Fire and police departments using IncidentMaster will see immediate improvement in all aspects of incident command, as explained in detail on this slide.

That concludes our presentation. Scott and I would be happy to answer any questions you have.

[Audience Questions & Answers]

Amy Sebring: Thank you, Bob. We now invite your questions/comments. Jim, when you are ready, please.


Jim Strong: How can we get it for evaluation and what software database do you use?

Bob Hunter: The full RAMS system won't be available until July. However, you can get a demo of the SituationMaster software next month. SituationMaster is using Visual Foxpro database in the stand-alone version but the full RAMS version uses SQL Sever.

Amy Sebring: Bob, where can they find out about the demo? The Web site?

Bob Hunter: Yes. If you go to <http://www.PublicSafetySystems.com>, you'll find contact info, etc. there.


Jim Strong: What is the cost for the SM module and for the whole package, if we like it?

Scott McKenney: Total turnkey cost for SM is $25K

Amy Sebring: That includes equipment and training, does it not?

Bob Hunter: Yes.


Bill Radcliff: The security of information is vital. How does your system protect the information since it is designed for field use?

Bob Hunter: The system is designed to be used on Windows 2000, where security can be enforced. Also, the system allows no direct access to any data by the user.


Ray Pena: Mr. Hunter, Mr. McKenney - this looks perfect. Madison is one of the 120. When can we expect to see this? Will we get SituationMaster early? Do the original 120 cities have to pay $25K?

Bob Hunter: As it stands right now, there are no programs in place to cover the original 120 cities but we're working with Federal agencies and the private sector to try to find other funding to assist cities.

Scott McKenney: Ray, SM is available in February, the rest of RAMS in July. Yes, the 120 cities will be offered SM at $25K.


Amy Sebring: Is there an annual maintenance fee and how many users would be covered by a license?

Bob Hunter: SituationMaster has an annual fee of $600/city. The maintenance and support fees for RAMS hasn't been determined yet.


Amy Sebring: So would there be unlimited users per city license?

Bob Hunter: Yes, but there is a license for one person to create data for SituationMaster, and any number of people to view the data. This is to ensure data integrity by not allowing everyone to overwrite other people's data.


Amy Sebring: Wallace would like to know what method does the software use to share data with other applications?

Bob Hunter: This is a combination of smart data replication and XML formatted data in email. We use both systems to share data to accommodate the user on a network and the user out in the field coming in over a phone or wireless connection.


Mike Krumlauf: How much for the whole system? --- Only one data input -- how about Police - Fire - GIS - Traffic ---- Does one person have to manage all of that?

Bob Hunter: If I could, are you asking about SituationMaster or the complete RAMS system?

Amy Sebring: Complete RAMS I think he means, Bob.

Bob Hunter: One person managing the data for SituationMaster is not a problem, as it's limited data, in the case of RAMS, each user agency has their own RAMS system to manage their resources. So, dozens to hundreds of users.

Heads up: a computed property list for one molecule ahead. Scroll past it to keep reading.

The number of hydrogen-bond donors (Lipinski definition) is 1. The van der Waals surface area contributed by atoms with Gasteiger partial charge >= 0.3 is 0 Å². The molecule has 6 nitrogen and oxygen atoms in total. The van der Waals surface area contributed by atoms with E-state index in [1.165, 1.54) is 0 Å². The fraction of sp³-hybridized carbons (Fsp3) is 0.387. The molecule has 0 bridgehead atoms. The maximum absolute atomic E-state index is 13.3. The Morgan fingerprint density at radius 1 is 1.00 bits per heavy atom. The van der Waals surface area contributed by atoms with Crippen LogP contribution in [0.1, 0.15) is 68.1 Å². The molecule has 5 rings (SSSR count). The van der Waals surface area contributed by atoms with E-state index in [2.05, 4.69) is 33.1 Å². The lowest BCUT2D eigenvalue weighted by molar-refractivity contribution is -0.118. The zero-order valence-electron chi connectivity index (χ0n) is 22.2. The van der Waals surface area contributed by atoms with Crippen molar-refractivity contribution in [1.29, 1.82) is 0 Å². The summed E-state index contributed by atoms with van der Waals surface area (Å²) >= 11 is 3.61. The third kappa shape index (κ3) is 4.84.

The price hasn't been set yet. The software is going to be bundled with a support contract to ensure the integrity of the system and security of the data. Until the final parts of the system are complete, a price can't be developed for that.


David Thomason: What does the hardware suite look like for the complete RAMS system?

Bob Hunter: Right now we are recommending that each building be on a separate server so if communication lines go down during a disaster, people can still work. However, in theory, a city could operate with a single server (might work for a small city with a good network). Everything runs on PC servers, so costs shouldn't be out of sight.


Amy Sebring: Frank Freidrich had to leave, but he wanted to know more about the GIS aspects. What GIS system is used? How does the RAMS GIS work with other GIS applications, such as ArcView?

Bob Hunter: RAMS works seamlessly with ArcView shape files, but is does not use an ESRI product as their products are too slow for most emergency responses -- they are designed for more analysis than presentation. So, we wrote our own GIS to get the performance necessary. Many of the tools in RAMS would be applicable.


Cam King: Given the emphasis is on cities - would it be safe to assume the programmes would be usable in a Province (State) wide situation, e.g. a flood?

Bob Hunter: We currently are not funded to develop State/Province wide tools, but expect that will be coming in the future.


Frank Comer: Going back to the security point for a moment, you state that this is designed for a Win 2000 system (for the security function), yet you are showing communication ability in a mobile environment. How is that handled and how is the data passed (is that the XML interface listed above?). Finally please explain the comment that there is no direct access to the data?

Bob Hunter: On the XML, that is encrypted for transmission to protect the information. As for the "no direct access", the user has no login available that works with the database. All logins are internal to the system so some smart guy with Microsoft Access can't figure out how to get into the data.